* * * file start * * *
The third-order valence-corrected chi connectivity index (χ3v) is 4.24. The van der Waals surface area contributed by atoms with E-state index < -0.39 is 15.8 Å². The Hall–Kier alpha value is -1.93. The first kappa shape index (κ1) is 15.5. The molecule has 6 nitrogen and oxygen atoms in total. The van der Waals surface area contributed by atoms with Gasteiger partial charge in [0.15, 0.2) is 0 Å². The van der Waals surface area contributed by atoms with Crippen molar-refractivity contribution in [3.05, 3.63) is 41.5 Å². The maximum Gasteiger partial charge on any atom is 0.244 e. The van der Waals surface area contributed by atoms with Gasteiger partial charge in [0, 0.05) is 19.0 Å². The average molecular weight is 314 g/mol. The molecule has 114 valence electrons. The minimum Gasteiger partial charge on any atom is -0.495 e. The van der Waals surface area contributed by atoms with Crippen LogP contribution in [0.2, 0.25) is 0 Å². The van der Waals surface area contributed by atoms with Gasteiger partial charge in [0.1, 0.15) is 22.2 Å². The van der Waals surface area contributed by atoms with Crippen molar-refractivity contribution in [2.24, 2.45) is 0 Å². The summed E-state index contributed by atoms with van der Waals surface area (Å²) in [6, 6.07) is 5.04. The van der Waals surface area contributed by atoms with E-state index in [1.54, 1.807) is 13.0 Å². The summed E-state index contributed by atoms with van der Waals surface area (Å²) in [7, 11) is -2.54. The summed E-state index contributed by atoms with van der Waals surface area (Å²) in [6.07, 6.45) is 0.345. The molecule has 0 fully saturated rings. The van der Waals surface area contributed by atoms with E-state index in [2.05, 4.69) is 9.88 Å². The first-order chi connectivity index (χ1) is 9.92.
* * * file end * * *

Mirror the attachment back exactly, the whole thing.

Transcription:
The third-order valence-corrected chi connectivity index (χ3v) is 4.24. The van der Waals surface area contributed by atoms with E-state index < -0.39 is 15.8 Å². The Hall–Kier alpha value is -1.93. The first kappa shape index (κ1) is 15.5. The molecule has 6 nitrogen and oxygen atoms in total. The van der Waals surface area contributed by atoms with Gasteiger partial charge in [0.15, 0.2) is 0 Å². The van der Waals surface area contributed by atoms with Crippen molar-refractivity contribution in [3.05, 3.63) is 41.5 Å². The maximum Gasteiger partial charge on any atom is 0.244 e. The van der Waals surface area contributed by atoms with Gasteiger partial charge in [0, 0.05) is 19.0 Å². The average molecular weight is 314 g/mol. The molecule has 114 valence electrons. The minimum Gasteiger partial charge on any atom is -0.495 e. The van der Waals surface area contributed by atoms with Crippen LogP contribution in [0.2, 0.25) is 0 Å². The van der Waals surface area contributed by atoms with Gasteiger partial charge in [0.1, 0.15) is 22.2 Å². The van der Waals surface area contributed by atoms with Crippen molar-refractivity contribution in [2.24, 2.45) is 0 Å². The summed E-state index contributed by atoms with van der Waals surface area (Å²) in [6, 6.07) is 5.04. The van der Waals surface area contributed by atoms with E-state index in [1.54, 1.807) is 13.0 Å². The summed E-state index contributed by atoms with van der Waals surface area (Å²) in [7, 11) is -2.54. The summed E-state index contributed by atoms with van der Waals surface area (Å²) in [6.07, 6.45) is 0.345. The molecule has 0 fully saturated rings. The van der Waals surface area contributed by atoms with E-state index in [2.05, 4.69) is 9.88 Å². The first-order chi connectivity index (χ1) is 9.92.